Health department warns of rabid skunks in Durango

Friday, Nov. 3, 2017 8:36 PM

San Juan Basin Public Health is warning residents to stay away from stray and wild animals after two skunks tested positive for rabies in Durango.

One of those skunks appeared on the steps of Z Chiropractic office in late October on East Second Avenue in Durango.

“He kept flipping around; it was kind of like he was having a seizure,” said David Lamson, new owner of the practice.

Staff noticed the strange behavior about 9 a.m. Oct. 20; it drew the attention of passersby, he said.

The skunk raised its tail as people walked by, but it didn’t spray and it wasn’t aggressive, Lamson said.

La Plata County Animal Protection officers euthanized the skunk on the steps of the business in case it was rabid, Lamson said. They did not test it for rabies ahead of time, he said.

San Juan Basin Health confirmed one of the two rabid skunks was found on Oct. 20 near East Second Avenue and 11th Street.

“These are the first documented cases of skunks known to be infected with rabies in the southwestern area of Colorado in over 15 years,” said Claire Ninde, spokeswoman for the health department in an email. “However, regular ongoing surveillance of skunks does not occur.”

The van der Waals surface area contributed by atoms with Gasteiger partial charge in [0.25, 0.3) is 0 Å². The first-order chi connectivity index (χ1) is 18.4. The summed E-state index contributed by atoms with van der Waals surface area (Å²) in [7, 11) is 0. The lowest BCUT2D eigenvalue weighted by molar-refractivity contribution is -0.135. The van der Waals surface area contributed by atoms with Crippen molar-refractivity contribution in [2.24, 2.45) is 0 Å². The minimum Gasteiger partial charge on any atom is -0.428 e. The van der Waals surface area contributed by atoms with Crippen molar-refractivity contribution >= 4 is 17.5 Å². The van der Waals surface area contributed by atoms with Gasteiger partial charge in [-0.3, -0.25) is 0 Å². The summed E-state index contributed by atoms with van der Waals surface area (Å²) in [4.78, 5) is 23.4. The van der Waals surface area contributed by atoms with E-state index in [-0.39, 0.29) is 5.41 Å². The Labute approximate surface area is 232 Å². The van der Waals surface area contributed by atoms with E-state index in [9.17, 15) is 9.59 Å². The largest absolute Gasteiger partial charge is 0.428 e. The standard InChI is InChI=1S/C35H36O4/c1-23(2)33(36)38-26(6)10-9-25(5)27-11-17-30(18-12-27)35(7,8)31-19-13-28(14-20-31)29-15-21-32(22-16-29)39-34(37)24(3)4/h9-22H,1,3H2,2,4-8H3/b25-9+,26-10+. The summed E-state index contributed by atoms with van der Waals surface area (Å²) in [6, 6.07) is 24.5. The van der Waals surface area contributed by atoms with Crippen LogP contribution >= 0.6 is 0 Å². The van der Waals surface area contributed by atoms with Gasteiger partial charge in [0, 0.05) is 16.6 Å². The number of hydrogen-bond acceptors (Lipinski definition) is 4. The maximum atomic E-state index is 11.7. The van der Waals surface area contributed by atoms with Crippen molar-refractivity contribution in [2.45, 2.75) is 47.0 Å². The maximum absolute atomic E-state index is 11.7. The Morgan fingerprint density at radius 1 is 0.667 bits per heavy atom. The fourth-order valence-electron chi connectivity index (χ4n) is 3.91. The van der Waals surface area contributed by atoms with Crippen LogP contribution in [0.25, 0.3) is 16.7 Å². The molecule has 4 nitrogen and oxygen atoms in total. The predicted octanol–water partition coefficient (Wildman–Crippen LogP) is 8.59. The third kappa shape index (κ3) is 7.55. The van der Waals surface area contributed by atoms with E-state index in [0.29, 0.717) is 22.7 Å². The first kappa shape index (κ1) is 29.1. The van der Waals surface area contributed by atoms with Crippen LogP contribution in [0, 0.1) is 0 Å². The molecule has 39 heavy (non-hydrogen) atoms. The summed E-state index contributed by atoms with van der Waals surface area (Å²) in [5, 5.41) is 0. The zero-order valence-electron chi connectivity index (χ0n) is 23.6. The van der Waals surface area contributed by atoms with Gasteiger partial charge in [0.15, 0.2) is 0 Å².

In recent years, the number of skunks with rabies has rapidly increased, and they are now the main carriers of the disease in Colorado, according to the Colorado Department of Public Health and Environment.

This year, 150 animals have been found carrying the disease in the state, and 79 of them were skunks, the news release said. Skunk variant rabies is prevalent throughout the eastern half of Colorado, said Jennifer House, a state public health veterinarian.

Rabies is a viral infection that affects the nervous system of mammals. It is spread mainly through animal bites.

Animals carrying rabies tend to be either more aggressive or more tame than usual.

If anyone sees wildlife acting unusual, they are encouraged to call San Juan Basin Public Health at 247-5702 or La Plata County Animal Protection at 385-2900.

Data on rabies cases can be found on the Colorado Department of Public Health and Environment’s website.

To prevent the spread of rabies

Never touch or feed wild or stray animals.
Vaccinate your pets.
Leash your dog while walking or hiking. Protect dogs and wildlife by keeping your pet on a leash while walking or hiking.
Keep cats and other pets inside at night. Keep dogs in a fenced yard or on leash during the day while outside.
Call your veterinarian promptly if you believe your pet has been exposed to a wild animal.
Vaccinate pastured animals annually.
Bat-proof your home. Information is available at

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